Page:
London 2012: Why NBA Must Not Give Up on Olympic Dream Team
Just when you thought David Stern and the cabal of owners who control him were finished turning the world of professional basketball on its head, it appears that the Olympics may be the latest victim of greed gone awry (via Yahoo! Sports' Adrian Wojnarowski):
NBA commissioner David Stern has been vague on the league’s motivation for pushing to enter an under-23 team for future Olympics and shifting the sport’s biggest stars to participation in the world championships, but the change of course is largely motivated by financial benefits, league and international sources told Yahoo! Sports.
A partnership with FIBA would be a far more lucrative endeavor given the possibility that NBA teams could get their hands on some of that World Cup revenue.
There's no question that the International Olympic Committee should rethink its monopolistic hold on the profits the Summer Games generate. Indeed, if Stern's flirtation with FIBA is simply a ploy to gain leverage in dealings with those pulling the strings at the Summer Olympics, then it would be nothing short of a well-played negotiating tactic.
However, if there's any real intent to follow through with the gesture, then we have a problem.
Wojnarowski seems to suggest this is far more than a bluff:
Stern says the NBA will take time to deliberate how it will proceed in the future, but multiple league and international sources insist there’s little chance the league will ever send its best players to the Summer Olympics beyond the 2012 London Games.
Choosing sides in the fracas between the NBA and Olympic Committee is a choice between two evils—and massively corporatized evils at that.
Should the NBA ditch the Olympics for FIBA?
The Summer Olympics is a global institution that should be as much about tradition as it is dollars and cents. While all parties are surely to blame for the Games' loss of innocence, the decision to take the NBA's business elsewhere is a step in the wrong direction.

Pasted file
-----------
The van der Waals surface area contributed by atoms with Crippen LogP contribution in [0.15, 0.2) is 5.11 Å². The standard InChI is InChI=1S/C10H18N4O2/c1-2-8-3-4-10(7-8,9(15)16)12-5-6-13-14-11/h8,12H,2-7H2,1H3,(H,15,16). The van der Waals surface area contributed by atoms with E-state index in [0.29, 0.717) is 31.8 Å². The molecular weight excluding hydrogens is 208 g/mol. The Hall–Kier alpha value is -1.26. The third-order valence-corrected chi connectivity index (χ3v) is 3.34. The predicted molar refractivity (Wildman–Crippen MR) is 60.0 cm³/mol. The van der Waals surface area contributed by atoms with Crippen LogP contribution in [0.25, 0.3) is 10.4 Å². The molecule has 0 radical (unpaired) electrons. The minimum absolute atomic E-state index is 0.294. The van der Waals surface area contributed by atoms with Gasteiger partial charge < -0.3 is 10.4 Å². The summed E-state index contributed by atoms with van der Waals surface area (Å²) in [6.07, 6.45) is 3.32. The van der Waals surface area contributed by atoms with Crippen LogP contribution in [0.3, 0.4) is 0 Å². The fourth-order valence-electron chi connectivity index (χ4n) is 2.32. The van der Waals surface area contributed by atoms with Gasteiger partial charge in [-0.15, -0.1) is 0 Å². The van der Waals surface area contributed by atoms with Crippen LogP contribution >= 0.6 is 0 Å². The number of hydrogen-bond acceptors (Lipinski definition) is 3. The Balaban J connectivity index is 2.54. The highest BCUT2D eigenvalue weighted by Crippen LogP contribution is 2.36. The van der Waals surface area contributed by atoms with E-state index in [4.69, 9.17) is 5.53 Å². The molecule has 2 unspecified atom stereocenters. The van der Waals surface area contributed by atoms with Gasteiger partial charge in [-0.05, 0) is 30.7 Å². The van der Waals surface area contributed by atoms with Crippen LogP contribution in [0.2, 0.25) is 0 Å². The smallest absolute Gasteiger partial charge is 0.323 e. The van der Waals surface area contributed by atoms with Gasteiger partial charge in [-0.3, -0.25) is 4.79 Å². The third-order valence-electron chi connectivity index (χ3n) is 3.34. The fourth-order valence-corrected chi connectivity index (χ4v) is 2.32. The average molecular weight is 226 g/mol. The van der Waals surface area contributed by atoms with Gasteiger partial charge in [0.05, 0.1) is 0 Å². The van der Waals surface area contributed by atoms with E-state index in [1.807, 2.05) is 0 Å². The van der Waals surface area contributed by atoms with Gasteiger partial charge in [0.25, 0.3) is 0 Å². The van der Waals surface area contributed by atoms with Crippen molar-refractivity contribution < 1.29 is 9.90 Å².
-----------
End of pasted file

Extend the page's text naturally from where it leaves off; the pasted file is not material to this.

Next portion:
After all, the Summer Olympics date all the way back to 1896.
They have become a symbol of global cooperation and an opportunity for nations large and small to express their patriotic fervor in a spirit of peaceful camaraderie.
Basketball was introduced as a demonstration event in the 1904 Summer Olympics and later awarded medals in 1936. The United States took home gold medals in the first seven of those events until the Soviet Union stole the show in 1972.
Twenty years later, the Games took on new meaning for the U.S., as professional players were finally allowed to play. Those players will be forever known as the Dream Team, a cast of superstars that included Michael Jordan, Larry Bird, Magic Johnson and a host of other Hall of Famers.
Since 1992, the U.S. has earned the gold medal in four of five competitions.
Sure, the Summer Olympics won't go anywhere even if the NBA's best and brightest do, but we'd still face the demise of a legacy that has shaped so many fans' appreciation of the Games.
This isn't a time for a globally scaled lockout. It's a time for pocketbooks to take a backseat to the integrity of worldwide competition, and a history of which the NBA should remain an important part.
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